drastically different properties. Straw-shaped carbon nanotubes, for example, conduct electricity either as semiconductors or metals depending on the pitch at which the atoms wind around the straws. Such complexity bedevils agencies responsible for regulating the handling, manufacture, and release of nanomaterials.

Many nanotechnology experts laud ICON's early focus on language. "It will be the key to getting the regulations right. It's exactly what needs to be done," says David Rejeski, director of the foresight and governance project at the Woodrow Wilson International Center for Scholars in Washington, D.C., another organization working to build bridges between disparate nanotechnology stakeholders. But with hundreds of products containing nanomaterials already on the market and the field expected to balloon to a $1 trillion industry in less than a decade, Rejeski says, much more needs to be done. Mooney and other environmentalists urge governments to act quickly to ensure that products don't pose health and environmental threats and to include countries around the globe in discussions about how this emerging industry will affect their economies and societies. Other nanotechnology forums are springing up to tackle those issues. In February, for example, the Rockefeller Foundation is cosponsoring a meeting in Alexandria, Egypt, called the Global Dialogue on Nanotechnology and the Poor. Leaders from governments and other organizations will grapple with problems such as ensuring access to revolutionary technologies and promoting research that benefits poor people as well as rich-and hope the cautionary tale of GMOs gives this story a happier ending. -ROBERT F. SERVICE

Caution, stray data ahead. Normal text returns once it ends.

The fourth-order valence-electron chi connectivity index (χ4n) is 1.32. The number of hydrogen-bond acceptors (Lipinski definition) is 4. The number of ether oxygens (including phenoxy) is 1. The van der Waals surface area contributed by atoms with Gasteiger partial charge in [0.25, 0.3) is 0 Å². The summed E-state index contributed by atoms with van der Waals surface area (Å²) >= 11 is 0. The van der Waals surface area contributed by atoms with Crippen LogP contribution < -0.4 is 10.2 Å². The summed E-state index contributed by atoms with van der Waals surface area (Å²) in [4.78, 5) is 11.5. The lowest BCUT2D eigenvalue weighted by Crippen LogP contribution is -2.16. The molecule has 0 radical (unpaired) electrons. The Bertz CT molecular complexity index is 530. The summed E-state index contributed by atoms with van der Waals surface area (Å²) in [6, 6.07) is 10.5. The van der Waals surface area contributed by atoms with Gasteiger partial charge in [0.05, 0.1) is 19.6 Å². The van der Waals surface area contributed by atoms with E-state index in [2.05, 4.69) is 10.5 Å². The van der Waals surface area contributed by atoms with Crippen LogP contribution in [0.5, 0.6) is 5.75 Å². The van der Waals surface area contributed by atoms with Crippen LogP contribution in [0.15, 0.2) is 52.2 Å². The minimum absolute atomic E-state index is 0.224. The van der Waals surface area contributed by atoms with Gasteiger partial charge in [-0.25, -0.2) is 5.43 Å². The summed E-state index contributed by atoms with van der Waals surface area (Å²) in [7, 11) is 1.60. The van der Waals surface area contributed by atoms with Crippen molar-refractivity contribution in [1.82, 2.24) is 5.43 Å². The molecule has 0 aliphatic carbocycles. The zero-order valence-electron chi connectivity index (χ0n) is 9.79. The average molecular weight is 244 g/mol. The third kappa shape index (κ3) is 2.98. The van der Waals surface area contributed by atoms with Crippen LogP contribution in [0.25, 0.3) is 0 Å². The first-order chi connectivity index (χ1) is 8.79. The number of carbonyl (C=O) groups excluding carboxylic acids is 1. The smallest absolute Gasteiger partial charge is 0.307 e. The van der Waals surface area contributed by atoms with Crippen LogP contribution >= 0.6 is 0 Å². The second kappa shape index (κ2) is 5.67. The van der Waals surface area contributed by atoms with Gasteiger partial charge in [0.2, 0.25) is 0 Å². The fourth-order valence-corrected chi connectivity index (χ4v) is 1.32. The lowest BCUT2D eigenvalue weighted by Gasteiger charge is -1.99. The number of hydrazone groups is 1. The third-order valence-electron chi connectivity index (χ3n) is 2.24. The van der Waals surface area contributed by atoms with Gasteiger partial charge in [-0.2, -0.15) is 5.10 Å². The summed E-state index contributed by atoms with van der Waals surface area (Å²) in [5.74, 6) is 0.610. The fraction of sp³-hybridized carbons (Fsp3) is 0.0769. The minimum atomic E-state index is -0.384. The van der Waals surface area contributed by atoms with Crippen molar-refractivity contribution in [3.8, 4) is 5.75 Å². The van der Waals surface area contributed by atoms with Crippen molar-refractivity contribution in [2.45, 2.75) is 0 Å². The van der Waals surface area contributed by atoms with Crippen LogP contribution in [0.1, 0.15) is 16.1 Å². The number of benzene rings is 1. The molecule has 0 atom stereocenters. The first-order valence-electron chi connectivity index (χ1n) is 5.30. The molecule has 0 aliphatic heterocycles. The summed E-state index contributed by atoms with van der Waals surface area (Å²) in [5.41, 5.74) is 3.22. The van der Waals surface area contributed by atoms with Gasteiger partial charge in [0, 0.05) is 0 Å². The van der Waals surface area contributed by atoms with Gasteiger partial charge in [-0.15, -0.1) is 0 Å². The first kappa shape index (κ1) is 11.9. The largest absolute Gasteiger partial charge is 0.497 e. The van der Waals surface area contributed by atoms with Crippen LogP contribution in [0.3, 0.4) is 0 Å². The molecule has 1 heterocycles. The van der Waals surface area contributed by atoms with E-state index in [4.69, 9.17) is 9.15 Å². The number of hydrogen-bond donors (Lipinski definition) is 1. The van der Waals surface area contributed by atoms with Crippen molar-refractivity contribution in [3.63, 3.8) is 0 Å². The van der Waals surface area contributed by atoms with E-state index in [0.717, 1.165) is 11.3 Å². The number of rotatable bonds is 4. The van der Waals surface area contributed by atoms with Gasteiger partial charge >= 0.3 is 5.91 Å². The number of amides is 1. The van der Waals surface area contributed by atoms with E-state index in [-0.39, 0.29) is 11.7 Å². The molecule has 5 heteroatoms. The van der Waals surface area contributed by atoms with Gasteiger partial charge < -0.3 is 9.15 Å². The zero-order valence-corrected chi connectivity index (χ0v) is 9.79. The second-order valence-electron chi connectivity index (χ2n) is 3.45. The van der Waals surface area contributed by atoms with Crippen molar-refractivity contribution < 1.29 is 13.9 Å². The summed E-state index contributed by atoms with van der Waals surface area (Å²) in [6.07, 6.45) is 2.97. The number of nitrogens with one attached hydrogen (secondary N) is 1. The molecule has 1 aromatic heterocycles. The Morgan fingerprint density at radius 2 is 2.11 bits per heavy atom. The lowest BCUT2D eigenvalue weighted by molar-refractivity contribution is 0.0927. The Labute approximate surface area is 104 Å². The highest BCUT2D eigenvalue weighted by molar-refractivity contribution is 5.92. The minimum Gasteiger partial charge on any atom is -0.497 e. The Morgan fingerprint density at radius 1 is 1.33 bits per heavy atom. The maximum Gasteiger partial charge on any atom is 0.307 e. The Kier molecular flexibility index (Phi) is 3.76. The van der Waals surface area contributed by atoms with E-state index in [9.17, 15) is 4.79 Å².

Green groups baulk at joining nanotechnology talks
NATURE 11/04/04
International Council on Nanotechnology accused of industry bias.